Stop Sending “Thoughts & Prayers” on Social Media.

Via Emily Cutshaw
on Oct 6, 2017
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Compassion
[noun]

“Sympathetic pity and concern for the sufferings or misfortunes of others, accompanied by a strong desire to alleviate the suffering.” 

We awoke on Monday, October 2nd to hear the news of yet another senseless tragedy.

At least 59 lives ended, and over 500 are fighting to see another day. Through all of the tragedies over the past few years, I feel I have noticed a growing trend that we—the readers seem to look past the fact that we are the lucky ones.

Imagine the fear experienced by those who were in attendance at the Country Music Festival. The fear of all the bystanders. For the brave emergency crews who rushed toward the eye of attack to risk their own lives to save others and for the thousands of families, friends, and lovers who had loved ones in attendance at this eventSo many lives affected in a short amount of time. So many peoples’ lives were completely turned upside down in a mere few minutes.

Yet the majority of us, the lucky ones, simply take to our social media platforms to talk about how this tragedy affected us. How this tragedy has made us feel. How we have so many new fears and how we have lost so much sleep.

I have seen so many Facebook statuses that do not even mention the victims, the families, and the crews directly affected by this senseless massacre.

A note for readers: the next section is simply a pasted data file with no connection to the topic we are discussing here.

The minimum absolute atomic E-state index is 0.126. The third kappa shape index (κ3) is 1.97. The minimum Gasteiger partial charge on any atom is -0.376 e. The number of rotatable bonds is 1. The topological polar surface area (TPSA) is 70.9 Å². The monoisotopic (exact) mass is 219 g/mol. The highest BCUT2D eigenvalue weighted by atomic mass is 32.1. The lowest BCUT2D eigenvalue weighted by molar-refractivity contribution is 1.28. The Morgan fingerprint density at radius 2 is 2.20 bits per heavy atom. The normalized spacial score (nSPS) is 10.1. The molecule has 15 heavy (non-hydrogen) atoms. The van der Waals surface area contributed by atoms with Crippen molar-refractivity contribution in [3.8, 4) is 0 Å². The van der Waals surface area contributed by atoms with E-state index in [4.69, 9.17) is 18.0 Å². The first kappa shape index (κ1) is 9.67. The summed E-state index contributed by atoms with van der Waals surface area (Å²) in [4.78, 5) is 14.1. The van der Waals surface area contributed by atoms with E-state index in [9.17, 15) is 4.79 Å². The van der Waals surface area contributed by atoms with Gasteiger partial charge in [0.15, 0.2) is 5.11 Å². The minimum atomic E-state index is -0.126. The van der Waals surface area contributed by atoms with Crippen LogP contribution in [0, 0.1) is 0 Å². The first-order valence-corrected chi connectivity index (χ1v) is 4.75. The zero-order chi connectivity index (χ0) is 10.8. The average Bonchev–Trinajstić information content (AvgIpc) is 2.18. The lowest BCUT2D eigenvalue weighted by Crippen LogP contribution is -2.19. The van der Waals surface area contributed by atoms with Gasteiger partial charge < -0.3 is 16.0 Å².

Sure, we may feel jittery the next time we go to a concert or public event, but we are not the ones that were directly affected. Our lives weren’t turned completely upside down and inside out because of this.

Whatever we were doing last Sunday night during the shooting in Las Vegas did not end in massacre, as we were home Monday morning to see the news, probably snuggled under our covers sipping a cup of coffee. We should feel pain and sympathy for those involvedenough sympathy that we are able to forget about ourselves for a bit.

Send your thoughts and send your prayers. Do it. Energy travels, and Las Vegas needs some good vibes coming their way, but don’t make this horrific event about you or your feelings. There are people literally sitting in the eye of this horrific storm. Please do not forget or take for granted, that today we are the lucky ones.

You see, the thing about true compassion is putting yourself aside  and completely considering others; seeking to help others.

We have become so comfortable with simply sending our “thoughts and prayers” on the internet, sometimes jading them to turn the attention back to ourselves.

I cannot help but wonder if we aren’t doing enough. Sure, there are still people out helping, but what if one day we all simply think that it is enough to send our sympathies via the internet?

To just share a picture or an article? To change our Facebook pictures from our own face to our own face with a banner for the victims surrounding it now?

We need to do more. We need to be proactive.

We need to focus on others and put ourselves aside when tragedy strikes.

Author: Emily Cutshaw
Image: @elephantjournal Instagram
Editor: Sara Kärpänen

Copy Editor: Caitlin Oriel
Social Editor: Travis May 

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About Emily Cutshaw

Emily Cutshaw is a young 20s, self proclaimed free thinker. In her free time, she enjoys writing short stories and poetry, hiking, and following her most recent desire of the day in question. She is currently pursuing a degree in Creative Writing and hopes to join the Peace Corps upon completing college. Connect with Emily on Facebook and Instagram.

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